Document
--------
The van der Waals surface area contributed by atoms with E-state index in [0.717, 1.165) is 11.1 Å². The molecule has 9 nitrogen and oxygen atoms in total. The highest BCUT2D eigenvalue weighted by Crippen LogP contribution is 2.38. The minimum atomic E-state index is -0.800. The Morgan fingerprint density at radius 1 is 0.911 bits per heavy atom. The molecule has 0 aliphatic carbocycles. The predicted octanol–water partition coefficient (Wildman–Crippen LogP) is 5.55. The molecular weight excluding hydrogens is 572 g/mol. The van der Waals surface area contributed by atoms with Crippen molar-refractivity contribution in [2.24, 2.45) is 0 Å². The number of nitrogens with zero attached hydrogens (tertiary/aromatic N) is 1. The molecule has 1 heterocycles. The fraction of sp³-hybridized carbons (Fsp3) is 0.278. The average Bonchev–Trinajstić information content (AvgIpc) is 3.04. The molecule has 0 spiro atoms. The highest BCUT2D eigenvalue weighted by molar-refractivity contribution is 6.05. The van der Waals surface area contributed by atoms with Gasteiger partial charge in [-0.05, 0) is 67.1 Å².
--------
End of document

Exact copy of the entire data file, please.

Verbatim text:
The van der Waals surface area contributed by atoms with E-state index in [0.717, 1.165) is 11.1 Å². The molecule has 9 nitrogen and oxygen atoms in total. The highest BCUT2D eigenvalue weighted by Crippen LogP contribution is 2.38. The minimum atomic E-state index is -0.800. The Morgan fingerprint density at radius 1 is 0.911 bits per heavy atom. The molecule has 0 aliphatic carbocycles. The predicted octanol–water partition coefficient (Wildman–Crippen LogP) is 5.55. The molecular weight excluding hydrogens is 572 g/mol. The van der Waals surface area contributed by atoms with Crippen molar-refractivity contribution in [2.24, 2.45) is 0 Å². The number of nitrogens with zero attached hydrogens (tertiary/aromatic N) is 1. The molecule has 1 heterocycles. The fraction of sp³-hybridized carbons (Fsp3) is 0.278. The average Bonchev–Trinajstić information content (AvgIpc) is 3.04. The molecule has 0 spiro atoms. The highest BCUT2D eigenvalue weighted by molar-refractivity contribution is 6.05. The van der Waals surface area contributed by atoms with Gasteiger partial charge in [-0.05, 0) is 67.1 Å².